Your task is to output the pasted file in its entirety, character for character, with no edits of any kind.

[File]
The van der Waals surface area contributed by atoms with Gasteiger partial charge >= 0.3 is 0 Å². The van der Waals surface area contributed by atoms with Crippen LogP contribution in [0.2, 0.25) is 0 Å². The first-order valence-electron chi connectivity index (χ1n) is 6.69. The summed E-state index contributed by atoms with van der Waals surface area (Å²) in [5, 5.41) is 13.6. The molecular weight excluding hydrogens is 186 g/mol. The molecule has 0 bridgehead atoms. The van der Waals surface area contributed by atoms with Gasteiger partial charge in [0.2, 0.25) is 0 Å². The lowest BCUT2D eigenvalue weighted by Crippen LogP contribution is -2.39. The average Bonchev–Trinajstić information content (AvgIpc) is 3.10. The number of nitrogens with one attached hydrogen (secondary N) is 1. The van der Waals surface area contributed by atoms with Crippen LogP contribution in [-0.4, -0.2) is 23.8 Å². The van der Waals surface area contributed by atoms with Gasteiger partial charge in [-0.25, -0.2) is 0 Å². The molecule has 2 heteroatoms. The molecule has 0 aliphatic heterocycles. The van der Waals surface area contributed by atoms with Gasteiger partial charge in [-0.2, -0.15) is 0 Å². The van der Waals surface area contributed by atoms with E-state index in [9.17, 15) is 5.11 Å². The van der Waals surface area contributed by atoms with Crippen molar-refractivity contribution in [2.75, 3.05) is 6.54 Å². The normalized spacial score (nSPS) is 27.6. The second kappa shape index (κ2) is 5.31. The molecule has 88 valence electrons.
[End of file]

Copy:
The van der Waals surface area contributed by atoms with Gasteiger partial charge >= 0.3 is 0 Å². The van der Waals surface area contributed by atoms with Crippen LogP contribution in [0.2, 0.25) is 0 Å². The first-order valence-electron chi connectivity index (χ1n) is 6.69. The summed E-state index contributed by atoms with van der Waals surface area (Å²) in [5, 5.41) is 13.6. The molecular weight excluding hydrogens is 186 g/mol. The molecule has 0 bridgehead atoms. The van der Waals surface area contributed by atoms with Gasteiger partial charge in [0.2, 0.25) is 0 Å². The lowest BCUT2D eigenvalue weighted by Crippen LogP contribution is -2.39. The average Bonchev–Trinajstić information content (AvgIpc) is 3.10. The number of nitrogens with one attached hydrogen (secondary N) is 1. The van der Waals surface area contributed by atoms with Crippen LogP contribution in [-0.4, -0.2) is 23.8 Å². The van der Waals surface area contributed by atoms with Gasteiger partial charge in [-0.25, -0.2) is 0 Å². The molecule has 2 heteroatoms. The molecule has 0 aliphatic heterocycles. The van der Waals surface area contributed by atoms with Gasteiger partial charge in [-0.2, -0.15) is 0 Å². The van der Waals surface area contributed by atoms with E-state index in [9.17, 15) is 5.11 Å². The van der Waals surface area contributed by atoms with Crippen molar-refractivity contribution in [2.75, 3.05) is 6.54 Å². The normalized spacial score (nSPS) is 27.6. The second kappa shape index (κ2) is 5.31. The molecule has 88 valence electrons.